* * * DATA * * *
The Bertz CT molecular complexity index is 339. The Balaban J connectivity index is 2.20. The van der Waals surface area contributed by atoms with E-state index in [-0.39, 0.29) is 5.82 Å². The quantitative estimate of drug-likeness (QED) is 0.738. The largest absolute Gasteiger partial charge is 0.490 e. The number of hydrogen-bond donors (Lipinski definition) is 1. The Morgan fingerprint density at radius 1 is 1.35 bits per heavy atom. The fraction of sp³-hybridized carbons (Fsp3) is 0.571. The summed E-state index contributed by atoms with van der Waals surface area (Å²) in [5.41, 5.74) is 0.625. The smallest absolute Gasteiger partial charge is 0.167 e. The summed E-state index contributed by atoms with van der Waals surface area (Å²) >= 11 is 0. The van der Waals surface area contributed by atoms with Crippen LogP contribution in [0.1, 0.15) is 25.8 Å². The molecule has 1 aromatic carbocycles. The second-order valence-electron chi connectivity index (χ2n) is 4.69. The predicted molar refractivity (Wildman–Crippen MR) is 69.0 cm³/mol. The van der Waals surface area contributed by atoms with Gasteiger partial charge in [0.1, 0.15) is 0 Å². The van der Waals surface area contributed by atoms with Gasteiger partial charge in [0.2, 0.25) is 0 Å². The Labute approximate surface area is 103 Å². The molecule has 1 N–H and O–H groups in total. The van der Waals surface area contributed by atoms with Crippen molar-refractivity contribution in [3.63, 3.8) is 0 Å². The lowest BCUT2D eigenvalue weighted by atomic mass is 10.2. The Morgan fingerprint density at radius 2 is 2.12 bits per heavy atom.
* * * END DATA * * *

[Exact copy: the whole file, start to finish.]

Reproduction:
The Bertz CT molecular complexity index is 339. The Balaban J connectivity index is 2.20. The van der Waals surface area contributed by atoms with E-state index in [-0.39, 0.29) is 5.82 Å². The quantitative estimate of drug-likeness (QED) is 0.738. The largest absolute Gasteiger partial charge is 0.490 e. The number of hydrogen-bond donors (Lipinski definition) is 1. The Morgan fingerprint density at radius 1 is 1.35 bits per heavy atom. The fraction of sp³-hybridized carbons (Fsp3) is 0.571. The summed E-state index contributed by atoms with van der Waals surface area (Å²) in [5.41, 5.74) is 0.625. The smallest absolute Gasteiger partial charge is 0.167 e. The summed E-state index contributed by atoms with van der Waals surface area (Å²) >= 11 is 0. The van der Waals surface area contributed by atoms with Crippen LogP contribution in [0.1, 0.15) is 25.8 Å². The molecule has 1 aromatic carbocycles. The second-order valence-electron chi connectivity index (χ2n) is 4.69. The predicted molar refractivity (Wildman–Crippen MR) is 69.0 cm³/mol. The van der Waals surface area contributed by atoms with Gasteiger partial charge in [0.1, 0.15) is 0 Å². The van der Waals surface area contributed by atoms with Gasteiger partial charge in [0.2, 0.25) is 0 Å². The Labute approximate surface area is 103 Å². The molecule has 1 N–H and O–H groups in total. The van der Waals surface area contributed by atoms with Crippen molar-refractivity contribution in [3.63, 3.8) is 0 Å². The lowest BCUT2D eigenvalue weighted by atomic mass is 10.2. The Morgan fingerprint density at radius 2 is 2.12 bits per heavy atom.